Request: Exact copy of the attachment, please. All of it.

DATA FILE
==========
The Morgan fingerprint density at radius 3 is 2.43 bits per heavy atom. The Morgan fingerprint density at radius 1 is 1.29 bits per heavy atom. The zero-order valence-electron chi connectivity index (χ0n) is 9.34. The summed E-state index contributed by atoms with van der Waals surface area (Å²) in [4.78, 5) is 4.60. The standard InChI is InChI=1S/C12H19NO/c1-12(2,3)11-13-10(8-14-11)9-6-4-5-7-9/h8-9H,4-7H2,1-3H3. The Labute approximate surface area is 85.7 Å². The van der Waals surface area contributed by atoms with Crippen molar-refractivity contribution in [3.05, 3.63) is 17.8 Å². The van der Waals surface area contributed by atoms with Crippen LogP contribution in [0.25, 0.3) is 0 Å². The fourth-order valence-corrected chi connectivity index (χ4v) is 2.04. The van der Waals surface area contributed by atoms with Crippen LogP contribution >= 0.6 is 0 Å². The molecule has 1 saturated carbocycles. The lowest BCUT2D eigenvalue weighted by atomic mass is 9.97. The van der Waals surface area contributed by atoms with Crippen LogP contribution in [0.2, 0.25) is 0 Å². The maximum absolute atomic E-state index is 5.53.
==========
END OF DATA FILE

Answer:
The Morgan fingerprint density at radius 3 is 2.43 bits per heavy atom. The Morgan fingerprint density at radius 1 is 1.29 bits per heavy atom. The zero-order valence-electron chi connectivity index (χ0n) is 9.34. The summed E-state index contributed by atoms with van der Waals surface area (Å²) in [4.78, 5) is 4.60. The standard InChI is InChI=1S/C12H19NO/c1-12(2,3)11-13-10(8-14-11)9-6-4-5-7-9/h8-9H,4-7H2,1-3H3. The Labute approximate surface area is 85.7 Å². The van der Waals surface area contributed by atoms with Crippen molar-refractivity contribution in [3.05, 3.63) is 17.8 Å². The van der Waals surface area contributed by atoms with Crippen LogP contribution in [0.25, 0.3) is 0 Å². The fourth-order valence-corrected chi connectivity index (χ4v) is 2.04. The van der Waals surface area contributed by atoms with Crippen LogP contribution >= 0.6 is 0 Å². The molecule has 1 saturated carbocycles. The lowest BCUT2D eigenvalue weighted by atomic mass is 9.97. The van der Waals surface area contributed by atoms with Crippen LogP contribution in [0.2, 0.25) is 0 Å². The maximum absolute atomic E-state index is 5.53.